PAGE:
Andre L. Gorman v. State of Indiana (NFP)
02A04-1010-CR-640
Criminal. Affirms conviction of Class B felony dealing in cocaine or narcotic drug and related charges.

Robert Holland III v. Country Wide Home Loans, Inc. (NFP)
45A03-1008-MF-487
Mortgage foreclosure. Affirms trial court’s denial of motion set aside judgment, finding no allegations justifying relief under Indiana Trial Rule 60(B). Denies appellee’s request for attorney fees, finding Holland did not pursue his claim in bad faith.  

Terry T. Miles, Sr. v. State of Indiana (NFP)
18A04-1103-CR-117
Criminal. Affirms trial court’s determination that Miles violated the terms of his home detention.

Dean C. Williams v. State of Indiana (NFP)
29A02-1011-PC-1361
Post conviction. Affirms denial of post-conviction relief.

Aaron Davidson v. State of Indiana (NFP)
71A03-1005-CR-298
Criminal. Affirms conviction of Class B felony dealing in methamphetamine.

Indiana Tax Court had posted no opinions at IL deadline.

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  1. It's a big fat black mark against the US that they radicalized a lot of these Afghan jihadis in the 80s to fight the soviets and then when they predictably got around to biting the hand that fed them, the US had to invade their homelands, install a bunch of corrupt drug kingpins and kleptocrats, take these guys and torture the hell out of them. Why for example did the US have to sodomize them? Dubya said "they hate us for our freedoms!" Here, try some of that freedom whether you like it or not!!! Now they got even more reasons to hate us-- lets just keep bombing the crap out of their populations, installing more puppet regimes, arming one faction against another, etc etc etc.... the US is becoming a monster. No wonder they hate us. Here's my modest recommendation. How about we follow "Just War" theory in the future. St Augustine had it right. How about we treat these obvious prisoners of war according to the Geneva convention instead of torturing them in sadistic and perverted ways.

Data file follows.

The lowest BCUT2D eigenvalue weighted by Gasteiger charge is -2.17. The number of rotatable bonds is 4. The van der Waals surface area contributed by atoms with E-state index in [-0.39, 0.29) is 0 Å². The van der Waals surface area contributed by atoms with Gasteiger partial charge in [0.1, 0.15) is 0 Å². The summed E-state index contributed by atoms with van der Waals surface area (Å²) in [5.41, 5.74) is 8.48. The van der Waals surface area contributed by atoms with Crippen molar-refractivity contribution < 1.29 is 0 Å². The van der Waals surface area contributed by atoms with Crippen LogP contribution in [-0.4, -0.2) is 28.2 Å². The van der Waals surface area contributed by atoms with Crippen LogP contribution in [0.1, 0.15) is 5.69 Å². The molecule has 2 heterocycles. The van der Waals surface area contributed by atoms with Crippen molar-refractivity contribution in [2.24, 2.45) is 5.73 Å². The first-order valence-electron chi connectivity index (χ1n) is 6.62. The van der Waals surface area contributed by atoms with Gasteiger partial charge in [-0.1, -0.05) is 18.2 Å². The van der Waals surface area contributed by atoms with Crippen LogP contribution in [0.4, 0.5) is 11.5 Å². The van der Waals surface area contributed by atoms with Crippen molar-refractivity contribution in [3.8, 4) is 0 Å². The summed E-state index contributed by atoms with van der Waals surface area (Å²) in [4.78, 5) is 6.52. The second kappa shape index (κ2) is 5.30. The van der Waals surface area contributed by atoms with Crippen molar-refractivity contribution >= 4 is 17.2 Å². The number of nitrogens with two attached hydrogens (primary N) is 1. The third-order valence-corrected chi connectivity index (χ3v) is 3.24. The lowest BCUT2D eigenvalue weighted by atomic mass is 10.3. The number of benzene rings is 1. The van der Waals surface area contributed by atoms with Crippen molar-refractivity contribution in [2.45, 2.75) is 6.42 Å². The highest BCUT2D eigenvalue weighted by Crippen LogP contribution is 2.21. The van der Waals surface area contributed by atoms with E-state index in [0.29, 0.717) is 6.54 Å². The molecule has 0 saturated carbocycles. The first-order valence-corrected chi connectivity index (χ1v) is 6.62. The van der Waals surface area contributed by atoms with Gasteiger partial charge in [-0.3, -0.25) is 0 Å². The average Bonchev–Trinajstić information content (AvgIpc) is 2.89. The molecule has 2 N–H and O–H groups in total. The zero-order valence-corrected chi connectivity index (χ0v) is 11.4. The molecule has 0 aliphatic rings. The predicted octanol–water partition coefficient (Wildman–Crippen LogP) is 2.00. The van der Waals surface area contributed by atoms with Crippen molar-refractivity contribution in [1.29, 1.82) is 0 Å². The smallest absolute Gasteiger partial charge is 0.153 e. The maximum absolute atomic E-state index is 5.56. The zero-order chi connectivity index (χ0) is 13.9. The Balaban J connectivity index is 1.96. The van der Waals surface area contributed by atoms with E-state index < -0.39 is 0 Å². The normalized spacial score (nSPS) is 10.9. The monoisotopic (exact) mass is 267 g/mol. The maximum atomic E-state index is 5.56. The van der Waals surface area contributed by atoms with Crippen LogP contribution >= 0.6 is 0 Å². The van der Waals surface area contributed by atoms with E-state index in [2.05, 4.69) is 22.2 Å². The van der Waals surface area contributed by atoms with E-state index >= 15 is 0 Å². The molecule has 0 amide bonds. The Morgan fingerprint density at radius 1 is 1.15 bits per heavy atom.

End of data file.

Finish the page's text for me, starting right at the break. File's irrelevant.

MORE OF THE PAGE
2. As usual, John is "spot-on." The subtle but poignant points he makes are numerous and warrant reflection by mediators and users. Oh but were it so simple.

  3. ACLU. Way to step up against the police state. I see a lot of things from the ACLU I don't like but this one is a gold star in its column.... instead of fighting it the authorities should apologize and back off.